Following Jesus in 2024

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Following Jesus in 2024

As 2023 draws to a close and a new year dawns on the horizon I find myself perturbed that 75% of the word’s democracies are facing elections in the next 12 months.

Many years ago I remember walking slowly through the Holocaust exhibition in the Imperial War Museum in South London. It shocked me so deeply that I returned the next time I was in the capital, this time with a notebook in hand. I noted the way what must have once appeared unthinkable became not only possible, but normal. Hatred of Jews, and the despising of non-Aryans and economically unproductive members of society led to a long list of laws that marginalised, discriminated against and eventually persecuted those who were publicly labeled ‘Untermensch’ – those unworthy of life.

I remember travelling home with the very deep awareness that something similar could happen again. Then, after the economic crash of 2008, I began to see very small hints that Nationalism was re-emerging as a political theme, especially as the pressures that led to an urge to migrate began to grow. Since then the issue of immigration has become increasingly politicised, turning nations against each other and dividing populations in every country across the globe.

Such strong feeling produces the perfect conditions for populist leaders with simplistic solutions to complex issues. When people feel fearful they value the promise of certainty and strength. In the autumn of 2023 it was reported that 35% of young people aged 18 to 35 in 30 democracies across the world felt a “strong leader” who did not hold elections or consult parliament was “a good way to run a country”. Understandable frustrations with democracies run by unprincipled politicians are tainting the notion of democracy itself.

In the 1930s the population of Germany suffered together as punitive war reparations, currency collapse and economic depression bit hard. Then, as now, the pressure was to find scapegoats and salvation narratives. And, tragically, the majority of those who called themselves Christians in Germany either approved or acquiesced as the nation embraced Nazi ideology.

But this time it is not just one country seduced by the idea of a strong and determined leader. Whichever direction we look, would-be dictators are queueing up, just waiting to be selected.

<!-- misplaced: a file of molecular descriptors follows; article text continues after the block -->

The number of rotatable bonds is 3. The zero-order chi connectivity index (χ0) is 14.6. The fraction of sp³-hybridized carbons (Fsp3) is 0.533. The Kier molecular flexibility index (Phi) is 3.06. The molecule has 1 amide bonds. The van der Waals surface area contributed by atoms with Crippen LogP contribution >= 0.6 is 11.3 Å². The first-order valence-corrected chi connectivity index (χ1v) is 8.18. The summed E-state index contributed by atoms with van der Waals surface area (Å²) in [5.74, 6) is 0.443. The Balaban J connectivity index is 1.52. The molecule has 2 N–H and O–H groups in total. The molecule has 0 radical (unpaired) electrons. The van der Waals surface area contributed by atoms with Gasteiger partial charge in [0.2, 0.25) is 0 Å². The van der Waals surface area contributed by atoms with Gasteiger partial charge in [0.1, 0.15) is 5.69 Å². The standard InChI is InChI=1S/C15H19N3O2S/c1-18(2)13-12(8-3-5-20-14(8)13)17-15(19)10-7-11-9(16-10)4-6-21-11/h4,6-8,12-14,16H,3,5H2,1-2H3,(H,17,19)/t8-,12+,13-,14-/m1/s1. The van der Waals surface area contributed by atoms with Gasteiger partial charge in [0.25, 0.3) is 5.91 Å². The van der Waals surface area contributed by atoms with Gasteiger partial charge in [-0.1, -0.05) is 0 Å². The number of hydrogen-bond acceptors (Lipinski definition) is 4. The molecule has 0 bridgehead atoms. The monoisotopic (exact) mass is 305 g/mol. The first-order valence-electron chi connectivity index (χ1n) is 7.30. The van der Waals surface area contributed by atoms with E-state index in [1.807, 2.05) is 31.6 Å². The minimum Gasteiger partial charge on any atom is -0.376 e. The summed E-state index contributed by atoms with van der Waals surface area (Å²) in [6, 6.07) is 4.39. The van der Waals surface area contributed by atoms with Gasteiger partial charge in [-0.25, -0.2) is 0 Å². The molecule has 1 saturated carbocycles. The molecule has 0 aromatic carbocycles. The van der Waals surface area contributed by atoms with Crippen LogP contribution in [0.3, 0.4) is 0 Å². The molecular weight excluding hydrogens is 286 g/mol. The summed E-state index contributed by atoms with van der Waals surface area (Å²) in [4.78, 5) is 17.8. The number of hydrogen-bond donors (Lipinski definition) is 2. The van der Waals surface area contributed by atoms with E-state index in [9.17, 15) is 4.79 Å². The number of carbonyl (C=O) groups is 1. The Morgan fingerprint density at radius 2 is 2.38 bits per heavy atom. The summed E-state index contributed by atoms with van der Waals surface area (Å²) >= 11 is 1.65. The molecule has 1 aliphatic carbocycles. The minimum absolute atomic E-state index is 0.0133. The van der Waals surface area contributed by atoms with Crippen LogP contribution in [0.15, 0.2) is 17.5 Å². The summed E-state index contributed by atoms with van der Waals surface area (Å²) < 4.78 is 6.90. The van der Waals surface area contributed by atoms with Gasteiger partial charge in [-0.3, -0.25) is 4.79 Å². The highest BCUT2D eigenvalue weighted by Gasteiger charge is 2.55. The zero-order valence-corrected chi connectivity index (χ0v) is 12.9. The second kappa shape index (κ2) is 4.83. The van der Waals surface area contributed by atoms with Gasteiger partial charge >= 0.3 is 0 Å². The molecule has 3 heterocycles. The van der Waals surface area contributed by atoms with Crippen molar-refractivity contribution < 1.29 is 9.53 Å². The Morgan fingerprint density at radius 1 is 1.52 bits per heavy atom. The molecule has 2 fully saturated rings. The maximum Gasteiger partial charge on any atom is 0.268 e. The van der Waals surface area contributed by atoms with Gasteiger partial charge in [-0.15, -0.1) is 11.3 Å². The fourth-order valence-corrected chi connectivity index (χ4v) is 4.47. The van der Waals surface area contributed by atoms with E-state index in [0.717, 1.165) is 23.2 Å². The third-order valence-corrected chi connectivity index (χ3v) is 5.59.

Let me be clear. My intention is simply to warn, not to predict. I have no better idea of how this year is going to pan out than you do. Thankfully, 35% is not a majority so there is every possibility that the idealism of our youth will be swayed by positive visions and that they will make bold decisions to embrace hope and reject false binaries and divisive rhetoric.

My plea at the beginning of 2024 is that readers of this blog make an active choice to listen well to those who are asking you to trust them this year. Ask many questions. Use more than one reputable news source and make good use of podcasts that bring balance and contribute background to the simplistic stories we will be fed.

Then please think deeply. Which explanations of the state we are in, and whose visions of the future resonate with the words and actions of Jesus who was clearly mindful of Leviticus 19 when he told those who would follow him to treat everyone with dignity and respect, welcoming the stranger and caring for those others might deem unworthy. Be suspicious of false binaries and always favour kindness.

And as you seek to live authentically, might I suggest that where you place your vote is only a tiny part of the difference you can make this year. Reach out to those who are different to you. Be aware of the probability that your Jewish and Muslim neighbours may well be living in more fear than you realise.

The decision to follow Jesus might cost us more than we think this year. Choose now whose voice you will follow into a new year that will be full of opportunities to be salt and light.

About the Author

About the Author

Craig Millward

has been a Baptist minister for over 30 years and has extensive experience of the joys and challenges of church leadership.

More Posts by Craig Millward

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